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1. Overview

We usually deploy various applications on the same cluster of machines. For example, it’s common nowadays to have a distributed processing engine like Apache Spark or Apache Flink with distributed databases like Apache Cassandra in the same cluster.

Apache Mesos is a platform that allows effective resource sharing between such applications.

In this article, we’ll first discuss a few problems of resource allocation within applications deployed on the same cluster. Later, we’ll see how Apache Mesos provides better resource utilization between applications.

2. Sharing the Cluster

Many applications need to share a cluster. By and large, there are two common approaches:

  • Partition the cluster statically and run an application on each partition
  • Allocate a set of machines to an application

Although these approaches allow applications to run independently of each other, it doesn’t achieve high resource utilization.

For instance, consider an application that runs only for a short period followed by a period of inactivity. Now, since we have allocated static machines or partitions to this application, we have unutilized resources during the inactive period.

We can optimize resource utilization by reallocating free resources during the inactive period to other applications.

Apache Mesos helps with dynamic resource allocation between applications.

3. Apache Mesos

With both cluster sharing approaches we discussed above, applications are only aware of the resources of a particular partition or machine they are running. However, Apache Mesos provides an abstract view of all the resources in the cluster to applications.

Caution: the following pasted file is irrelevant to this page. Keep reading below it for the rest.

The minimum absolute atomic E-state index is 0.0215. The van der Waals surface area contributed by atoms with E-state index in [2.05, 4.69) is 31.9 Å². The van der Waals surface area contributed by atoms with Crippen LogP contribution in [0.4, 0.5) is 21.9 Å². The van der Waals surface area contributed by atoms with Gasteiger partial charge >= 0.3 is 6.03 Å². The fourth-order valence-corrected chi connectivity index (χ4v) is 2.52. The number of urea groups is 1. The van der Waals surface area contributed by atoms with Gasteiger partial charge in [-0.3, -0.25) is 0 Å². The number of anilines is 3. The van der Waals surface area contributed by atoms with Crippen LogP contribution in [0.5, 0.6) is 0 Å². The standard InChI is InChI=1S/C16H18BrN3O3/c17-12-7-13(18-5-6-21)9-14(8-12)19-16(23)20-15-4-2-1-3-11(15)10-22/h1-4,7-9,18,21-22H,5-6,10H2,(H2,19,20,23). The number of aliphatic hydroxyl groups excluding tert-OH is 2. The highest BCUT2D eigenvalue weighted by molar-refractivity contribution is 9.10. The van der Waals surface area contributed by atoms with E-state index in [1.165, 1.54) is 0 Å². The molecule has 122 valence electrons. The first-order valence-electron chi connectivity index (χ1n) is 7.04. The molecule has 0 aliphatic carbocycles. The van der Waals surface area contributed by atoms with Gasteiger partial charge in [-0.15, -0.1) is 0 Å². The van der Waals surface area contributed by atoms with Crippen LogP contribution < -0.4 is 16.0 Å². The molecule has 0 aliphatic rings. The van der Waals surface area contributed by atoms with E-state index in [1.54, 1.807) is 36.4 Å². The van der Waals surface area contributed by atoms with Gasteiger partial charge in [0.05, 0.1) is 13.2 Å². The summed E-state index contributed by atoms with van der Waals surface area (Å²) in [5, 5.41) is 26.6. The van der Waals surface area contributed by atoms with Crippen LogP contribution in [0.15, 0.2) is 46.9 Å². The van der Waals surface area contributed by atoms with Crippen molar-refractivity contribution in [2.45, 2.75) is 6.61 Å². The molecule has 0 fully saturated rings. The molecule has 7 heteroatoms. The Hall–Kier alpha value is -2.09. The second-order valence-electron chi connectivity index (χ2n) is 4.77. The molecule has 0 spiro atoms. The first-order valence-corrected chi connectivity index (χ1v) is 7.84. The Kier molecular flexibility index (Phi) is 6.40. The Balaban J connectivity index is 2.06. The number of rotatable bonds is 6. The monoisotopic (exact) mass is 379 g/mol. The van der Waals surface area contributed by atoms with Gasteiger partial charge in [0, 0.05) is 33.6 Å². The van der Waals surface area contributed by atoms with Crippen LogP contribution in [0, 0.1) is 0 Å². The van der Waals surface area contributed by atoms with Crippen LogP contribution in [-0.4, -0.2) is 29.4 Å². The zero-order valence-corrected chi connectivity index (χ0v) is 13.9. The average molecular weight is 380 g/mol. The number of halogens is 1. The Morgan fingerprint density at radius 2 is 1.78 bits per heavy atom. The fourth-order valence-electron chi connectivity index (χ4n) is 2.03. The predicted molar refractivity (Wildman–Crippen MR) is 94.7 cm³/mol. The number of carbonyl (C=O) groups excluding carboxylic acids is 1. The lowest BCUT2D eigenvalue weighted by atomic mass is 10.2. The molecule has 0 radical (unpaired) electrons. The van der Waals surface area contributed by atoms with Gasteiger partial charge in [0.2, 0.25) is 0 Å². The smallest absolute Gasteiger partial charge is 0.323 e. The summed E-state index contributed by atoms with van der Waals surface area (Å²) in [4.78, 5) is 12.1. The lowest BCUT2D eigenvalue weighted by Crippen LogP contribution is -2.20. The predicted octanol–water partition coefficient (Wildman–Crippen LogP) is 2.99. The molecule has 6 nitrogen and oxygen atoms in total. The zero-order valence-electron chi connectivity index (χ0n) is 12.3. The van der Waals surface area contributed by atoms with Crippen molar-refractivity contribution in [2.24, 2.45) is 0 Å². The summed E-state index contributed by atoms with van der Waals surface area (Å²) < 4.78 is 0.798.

As we’ll see shortly, Mesos acts as an interface between machines and applications. It provides applications with the available resources on all machines in the cluster. It frequently updates this information to include resources that are freed up by applications that have reached completion status. This allows applications to make the best decision about which task to execute on which machine.

In order to understand how Mesos works, let’s have a look at its architecture:

This image is part of the official documentation for Mesos. Here, Hadoop and MPI are two applications that share the cluster.

We’ll talk about each component shown here in the next few sections.

3.1. Mesos Master

Master is the core component in this setup and stores the current state of resources in the cluster. Additionally, it acts as an orchestrator between the agents and the applications by passing information about things like resources and tasks.

Since any failure in master results in the loss of state about resources and tasks, we deploy it in high availability configuration. As can be seen in the diagram above, Mesos deploys standby master daemons along with one leader. These daemons rely on Zookeeper for recovering state in case of a failure.

3.2. Mesos Agents